2. Foot up on bench, split squat position with knee drive
  • Works the front quads, hamstrings and glutes while the knee drive gives your hip flexors a challenge.
3. Box jumps
  • Total lower-body move that engages your glutes while challenging your calves and core muscles.
4. Curtsey lunge, followed by a single leg dead lift
  • Focuses on the outside of the glute and the hamstrings.
5. Hands and knees position dumbbell, heel to glute raise (bootie lift)
  • Great for your core, hamstrings and glutes.
6. Hands and knees, heel to glute side lift
  • Focuses on the hips and glutes.

Choose to add some or all of these moves into your workout, two or three days a week.

If you want to add some running to your lower-body program, remember that running fast or running uphill promotes muscle strength and can help to build up glute muscles, too.

I recommend doing a fast running session once a week in an interval style, alternating at full speed for 15 seconds with a 30-second jog. Repeat this interval a total of 8 times, combined with a warm-up and cool-down for a balanced, glute-blasting workout. If your aim is to build muscle in this area, be sure to combine your workouts with good overall nutrition, paying special attention to your protein consumption.

We all feel better when we’re working toward achieving a body that looks and performs at its best. As you strive to accomplish your body composition and body shape goals, remember that we all have different body types and shape is created by a combination of genetics and lifestyle. Training and eating well can help you to manipulate your shape to some degree. But don’t get disappointed if your genetics prevent you from getting that magazine body. Chances are the image you’re striving for was manipulated, anyway.

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7 Tips to Avoid ‘Skin Pollution’

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Skincare in the big city.

City life has its perks, but one downside can be the effects of pollution on your skin. Here are seven tips to deal with what I call ‘skin pollution.’

I’ve traveled to some wonderful cities around the world to areas where pollution is a huge problem. It’s astounding what you can find on a white washcloth after walking through a busy city at the end of the day. The effects of air pollution are many and can include skin texture, irritation and even skin aging, to name a few. Pollution can also zap your skin of its healthy glow and leave it looking dull in appearance.

Let’s take a good look at pollution, understand how it affects our skin, and learn what we can do to counter those effects.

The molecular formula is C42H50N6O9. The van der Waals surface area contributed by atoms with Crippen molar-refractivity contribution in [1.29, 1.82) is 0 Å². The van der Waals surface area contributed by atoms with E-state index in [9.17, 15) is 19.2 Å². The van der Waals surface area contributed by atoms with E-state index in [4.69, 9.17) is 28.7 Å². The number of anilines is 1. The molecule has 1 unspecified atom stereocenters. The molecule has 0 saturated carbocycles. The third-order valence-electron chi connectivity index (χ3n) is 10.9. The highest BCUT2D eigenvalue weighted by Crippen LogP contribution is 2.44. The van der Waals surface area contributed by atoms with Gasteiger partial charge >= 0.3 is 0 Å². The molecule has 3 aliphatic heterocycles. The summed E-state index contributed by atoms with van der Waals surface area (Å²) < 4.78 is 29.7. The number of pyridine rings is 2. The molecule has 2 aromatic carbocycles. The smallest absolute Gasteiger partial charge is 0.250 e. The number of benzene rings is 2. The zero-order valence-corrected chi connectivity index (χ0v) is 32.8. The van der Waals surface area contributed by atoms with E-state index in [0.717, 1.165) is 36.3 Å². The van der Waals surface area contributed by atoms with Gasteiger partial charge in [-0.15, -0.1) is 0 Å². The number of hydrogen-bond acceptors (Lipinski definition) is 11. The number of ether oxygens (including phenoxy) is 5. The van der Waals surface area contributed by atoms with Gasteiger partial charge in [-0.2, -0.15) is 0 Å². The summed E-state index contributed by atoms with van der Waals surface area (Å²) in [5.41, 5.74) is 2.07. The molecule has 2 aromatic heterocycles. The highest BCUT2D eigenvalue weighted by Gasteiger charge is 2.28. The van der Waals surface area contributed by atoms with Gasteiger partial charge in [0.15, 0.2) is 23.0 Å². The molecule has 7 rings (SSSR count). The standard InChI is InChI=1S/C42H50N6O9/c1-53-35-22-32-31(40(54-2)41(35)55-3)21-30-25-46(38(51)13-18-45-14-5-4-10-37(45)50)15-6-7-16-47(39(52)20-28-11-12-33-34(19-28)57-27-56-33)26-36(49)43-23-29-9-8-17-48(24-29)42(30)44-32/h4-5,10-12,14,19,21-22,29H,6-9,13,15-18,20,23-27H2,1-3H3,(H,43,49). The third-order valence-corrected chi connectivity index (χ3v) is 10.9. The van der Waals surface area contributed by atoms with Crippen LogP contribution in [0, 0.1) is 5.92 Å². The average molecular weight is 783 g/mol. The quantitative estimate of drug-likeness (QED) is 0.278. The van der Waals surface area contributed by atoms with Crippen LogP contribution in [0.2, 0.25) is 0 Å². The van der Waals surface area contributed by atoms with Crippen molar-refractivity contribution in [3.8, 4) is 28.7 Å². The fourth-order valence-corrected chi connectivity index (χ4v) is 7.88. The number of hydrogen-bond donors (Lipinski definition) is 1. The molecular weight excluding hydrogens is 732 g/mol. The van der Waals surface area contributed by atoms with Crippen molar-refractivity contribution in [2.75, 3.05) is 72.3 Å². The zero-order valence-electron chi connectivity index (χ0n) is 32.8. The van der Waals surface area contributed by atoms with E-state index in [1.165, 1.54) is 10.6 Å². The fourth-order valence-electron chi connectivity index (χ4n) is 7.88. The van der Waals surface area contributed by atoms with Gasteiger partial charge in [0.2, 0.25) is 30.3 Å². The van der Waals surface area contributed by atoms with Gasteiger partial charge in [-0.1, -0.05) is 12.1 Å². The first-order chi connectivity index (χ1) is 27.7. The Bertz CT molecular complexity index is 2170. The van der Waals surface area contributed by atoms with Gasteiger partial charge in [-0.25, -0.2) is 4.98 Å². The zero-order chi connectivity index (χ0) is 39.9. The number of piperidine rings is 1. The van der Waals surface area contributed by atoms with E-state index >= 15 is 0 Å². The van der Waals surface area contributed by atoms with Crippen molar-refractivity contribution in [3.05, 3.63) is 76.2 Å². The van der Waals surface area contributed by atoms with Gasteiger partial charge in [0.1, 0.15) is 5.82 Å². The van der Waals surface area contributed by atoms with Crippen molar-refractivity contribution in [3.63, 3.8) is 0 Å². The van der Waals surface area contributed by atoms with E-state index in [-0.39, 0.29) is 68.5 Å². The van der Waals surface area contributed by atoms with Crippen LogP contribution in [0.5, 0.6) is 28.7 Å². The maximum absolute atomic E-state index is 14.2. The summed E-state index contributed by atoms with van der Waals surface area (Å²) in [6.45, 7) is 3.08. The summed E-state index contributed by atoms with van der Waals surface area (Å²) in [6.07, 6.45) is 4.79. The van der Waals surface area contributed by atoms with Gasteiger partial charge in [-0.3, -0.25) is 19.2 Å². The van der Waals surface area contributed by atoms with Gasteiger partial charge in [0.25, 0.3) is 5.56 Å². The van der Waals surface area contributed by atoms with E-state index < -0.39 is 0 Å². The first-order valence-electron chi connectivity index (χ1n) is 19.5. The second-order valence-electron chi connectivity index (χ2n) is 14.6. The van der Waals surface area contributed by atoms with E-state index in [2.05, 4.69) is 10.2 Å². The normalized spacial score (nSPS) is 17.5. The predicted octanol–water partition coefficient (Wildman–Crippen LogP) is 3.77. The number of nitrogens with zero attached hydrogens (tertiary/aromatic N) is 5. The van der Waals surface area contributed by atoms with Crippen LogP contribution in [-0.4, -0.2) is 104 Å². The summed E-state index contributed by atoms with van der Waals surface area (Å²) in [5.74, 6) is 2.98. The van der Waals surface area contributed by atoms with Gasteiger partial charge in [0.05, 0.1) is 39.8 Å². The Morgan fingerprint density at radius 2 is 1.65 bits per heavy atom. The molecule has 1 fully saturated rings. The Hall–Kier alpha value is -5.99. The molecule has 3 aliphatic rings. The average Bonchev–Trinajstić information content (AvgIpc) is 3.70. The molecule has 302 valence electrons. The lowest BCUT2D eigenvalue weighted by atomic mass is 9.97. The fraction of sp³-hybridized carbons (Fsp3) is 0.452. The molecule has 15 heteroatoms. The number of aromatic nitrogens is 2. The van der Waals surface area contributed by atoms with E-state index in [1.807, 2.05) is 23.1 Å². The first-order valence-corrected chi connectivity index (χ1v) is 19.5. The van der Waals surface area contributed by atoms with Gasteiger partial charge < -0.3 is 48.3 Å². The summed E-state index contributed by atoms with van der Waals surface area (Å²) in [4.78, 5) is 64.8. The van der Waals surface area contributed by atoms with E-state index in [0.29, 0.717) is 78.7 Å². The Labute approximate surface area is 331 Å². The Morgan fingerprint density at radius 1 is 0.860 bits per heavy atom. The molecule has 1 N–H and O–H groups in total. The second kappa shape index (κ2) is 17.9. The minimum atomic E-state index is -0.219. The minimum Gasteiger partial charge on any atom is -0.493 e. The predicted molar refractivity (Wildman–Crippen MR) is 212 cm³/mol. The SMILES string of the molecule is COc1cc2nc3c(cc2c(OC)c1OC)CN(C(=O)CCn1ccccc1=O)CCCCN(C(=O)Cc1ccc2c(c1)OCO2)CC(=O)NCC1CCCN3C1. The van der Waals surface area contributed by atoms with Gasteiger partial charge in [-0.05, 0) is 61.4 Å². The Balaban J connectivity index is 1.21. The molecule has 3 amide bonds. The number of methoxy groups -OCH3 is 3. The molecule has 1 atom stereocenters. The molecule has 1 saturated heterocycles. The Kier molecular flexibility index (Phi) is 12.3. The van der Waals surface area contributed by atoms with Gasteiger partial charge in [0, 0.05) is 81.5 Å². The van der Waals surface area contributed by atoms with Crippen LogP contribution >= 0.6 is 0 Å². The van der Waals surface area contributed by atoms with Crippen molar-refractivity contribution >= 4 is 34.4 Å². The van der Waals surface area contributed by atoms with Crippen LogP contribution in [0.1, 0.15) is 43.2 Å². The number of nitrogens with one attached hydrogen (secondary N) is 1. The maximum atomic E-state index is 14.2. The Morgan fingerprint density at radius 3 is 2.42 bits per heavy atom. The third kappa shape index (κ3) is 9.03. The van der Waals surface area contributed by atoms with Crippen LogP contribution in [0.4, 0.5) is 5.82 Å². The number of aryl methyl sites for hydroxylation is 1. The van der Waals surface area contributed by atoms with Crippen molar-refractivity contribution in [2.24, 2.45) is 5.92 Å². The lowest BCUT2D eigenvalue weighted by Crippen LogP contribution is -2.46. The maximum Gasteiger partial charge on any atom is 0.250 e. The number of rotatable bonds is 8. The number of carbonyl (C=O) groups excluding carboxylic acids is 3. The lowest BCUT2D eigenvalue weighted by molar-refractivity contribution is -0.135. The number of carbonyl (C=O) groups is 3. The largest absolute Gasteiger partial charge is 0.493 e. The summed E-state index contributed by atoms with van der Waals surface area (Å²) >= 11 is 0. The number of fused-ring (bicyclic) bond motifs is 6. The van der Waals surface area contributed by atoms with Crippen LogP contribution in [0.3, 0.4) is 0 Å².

What is Pollution?

Pollution comes in different forms. There’s visible pollution that you can literally wipe off of your skin and see on your washcloth. And there’s pollution that comes in gas form, such as nitrogen dioxide, sulfur, carbon monoxide and so on. Bottom line, all forms of pollution can collect on your skin and create an unhealthy barrier.

Pollution can be responsible for skin dryness, dullness, clogged pores, some allergic reactions, skin irritations, inflammation and my least favorite—skin aging. Pollutants can really affect our face, neck and hands, the key areas that are most exposed on a regular basis.

Indoor pollutants can cause dry skin and irritation. So, what can you do? The first thing is to improve the overall air quality by allowing fresh air into your home as often as possible. By constantly refreshing the air, you can help dilute the levels of pollutants, which can be of great benefit to your skin. You can clean your home on a regular basis to get rid of things like pet dander and dust.

Outdoor pollutants are detrimental because they increase the number of free radicals in our environment, which studies have shown are damaging to the skin. Free radicals can damage cells over time by encouraging oxidation.

Here are a few quick tips to help counter pollution’s negative effects on the skin.

Double Cleanse

Your first step is to remove pollutants and dirt from your skin through proper cleansing. For those living in high-pollution areas, you may want to do a ‘double cleanse.’ Choose a cleanser for your skin type that has no added sulfates.

Give your skin a thorough cleansing, specifically to remove the surface residue such as your makeup, dirt, excess oils and any chemicals you may have come into contact with. Once you’ve done that, it’s a good idea to give it another quick cleansing. This way, you can be sure that you removed all the surface impurities and have thoroughly cleaned your skin.

Scrub the Pollution Away

Exfoliating your skin on a regular basis can help guard against pollution’s negative effects from building up and giving it that dull, drab appearance. A good scrubbing helps to deep clean your pores and remove the dirt, oil and debris.

Double Down on Antioxidants

Antioxidants help to fend off free radical damage and can support healthy-looking skin when taken internally. You can do this in the form of a healthy diet and by taking a multivitamin every day. Antioxidants to benefit the upper layers of the skin are also available in skin care products. Look for cleansers, moisturizers and serums that contain antioxidant vitamins C and E.

Use a Good Moisturizer

Moisturizers will provide your skin with antioxidant support and help hydrate your skin. Most importantly, a moisturizer will help to create a barrier between your skin and pollutants.

Avoid Rush Hour

For the sake of your skin, it’s always best to avoid being in pollution-heavy areas during rush hour. The more automobiles on the road, the more pollution you’ll be exposed to. It’s as easy as that.